Country:
Language:
Aspect Ratio:
1.37 : 1 See more »
Sound Mix:
Mono (Brunswick Radios Used Exclusively)
Certification:
Argentina:13 | Australia:PG | Brazil:14 | Canada:PG (video rating) | Finland:K-15 (2005) | Germany:12 | New Zealand:PG | Sweden:(Banned) | Sweden:15 (re-rating) (1977) | UK:A (cinema release) | UK:PG (video release)

Did You Know?

Trivia:
The scene where Tom shoots the horse that threw and killed Sam "Nails" Nathan in a riding accident was based on an actual incident. In 1924 Sam "Nails" Morton, a member of Charles Dion O'Bannion's gang, was thrown from his horse and killed while riding in Chicago's Lincoln Park. Other members of the gang, led by Louis "Two Gun" Alteri, kidnapped the horse, took it to the spot where the accident occurred and shot it dead. Source: Carl Sifakis, "Encyclopedia Of American Crime."See more »
Goofs:
Continuity: In the scene where Tom Powers and Matt Doyle are strafed by assassin's machine guns, we see Cagney ducking behind the corner of a building. Bullets suddenly and violently hit and tear up the concrete corner into big pock-marked chips an eye-blink after he ducks. But in subsequent shots, the machine gun damage to the concrete is gone.See more »
Quotes:
Tom as a boy:[Tom grabs his pants just as his father is about to spank him] How do you want 'em this time, up or down?See more »
Movie Connections:
Referenced in The Dead Father (1985)See more »
Soundtrack:
Maple Leaf RagSee more »

FAQ

This FAQ is empty. Add the first question.
42 out of 46 people found the following review useful.
As a tsunami, nothing was able to stop Cagney once he was aroused, and no one even thought to try…, 8 May 2005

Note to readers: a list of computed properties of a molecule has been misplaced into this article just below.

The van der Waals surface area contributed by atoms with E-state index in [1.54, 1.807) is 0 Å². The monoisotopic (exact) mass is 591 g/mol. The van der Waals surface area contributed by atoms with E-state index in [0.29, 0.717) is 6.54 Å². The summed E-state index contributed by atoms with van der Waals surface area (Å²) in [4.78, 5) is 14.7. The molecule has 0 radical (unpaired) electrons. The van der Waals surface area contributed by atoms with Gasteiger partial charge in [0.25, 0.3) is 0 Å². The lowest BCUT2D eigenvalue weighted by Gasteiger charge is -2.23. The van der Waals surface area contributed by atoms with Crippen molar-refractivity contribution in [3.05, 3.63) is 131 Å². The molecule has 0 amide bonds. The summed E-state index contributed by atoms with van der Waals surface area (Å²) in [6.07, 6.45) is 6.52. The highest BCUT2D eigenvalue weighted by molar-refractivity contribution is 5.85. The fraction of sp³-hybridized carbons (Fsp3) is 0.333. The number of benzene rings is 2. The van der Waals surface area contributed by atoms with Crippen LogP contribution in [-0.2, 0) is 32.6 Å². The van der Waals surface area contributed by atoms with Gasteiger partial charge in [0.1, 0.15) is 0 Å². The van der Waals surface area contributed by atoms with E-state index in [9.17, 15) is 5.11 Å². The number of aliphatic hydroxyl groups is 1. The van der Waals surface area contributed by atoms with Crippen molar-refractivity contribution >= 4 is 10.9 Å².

"Public Enemy" brought two things to the screen: the little tough guy, fast-talking, unscrupulous gangster characterization by James Cagney which was to follow him throughout his entire screen career, and the grapefruit scene…

Though "Public Enemy" created the Cagney image, he had already appeared in two other gangsters films for Warners, as a murderer prepared to let someone else pay for his crime in "Sinner's Holiday," and as a double-crossing hoodlum in "Doorway to Hell."

"Public Enemy," however, was a bigger-budget production, directed by William Wellman, and it contained all the elements of success… It is the story of two brothers who become Chicago booze barons in the Twenties... One was Cagney, the other Edward Woods…

It is sometimes claimed that the story of "Public Enemy" is based on that of "Little Hymie" Weiss, leader of the North Side Chicago gang after the murder of Dion O'Banion by the Capones in 1924… What is more likely is that the Cagney characterization is based on "Little Hymie"; the plot itself is pure fiction…

When Cagney, in his striped pajama, sat opposite Mae Clarke at breakfast and decided he had had enough of this boring broad, he wasted no time… He picked up half a grapefruit and planted it full into Clarke's face… It was a piece of screen action which has lasted down the years as the ultimate in violence from the gangster to his moll…

Of course, it isn't – it just seems that way… Since then gir1s have been slapped, kicked, beaten up, run over, shot, stabbed and raped, all in the tradition of mobster violence…

But at the time this scene was daring, and the more daring because it was totally unexpected… We remember Mae Clarke in "Public Enemy," yet forget that Jean Harlow was in it, too… There may have been good reason… The New York Times, reviewing the film in 1934, commented: "The acting throughout is interesting, with the exception of Jean Harlow, who essays the role of a gangster's mistress."

Cagney made violence and a life of crime magically seductive, and "Public Enemy" made him Warners' number 2 gangster, second only to Edward G. Robinson…

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Message Boards

Discuss this movie with other users on IMDb message board for The Public Enemy (1931)
Recent Posts (updated daily)User
Was the Grapefruit scene ad-libbed? kartoon-1
So they whacked the horse then? FilmKoala
what if this movie was remade? infamousdave886
Clockwork Orange steals a scene! KubricksSeal
Finally! I got that Bugs Bunny Reference andrewsk8s
What was the last thing James Cagney Said?? mikehunt620
See more »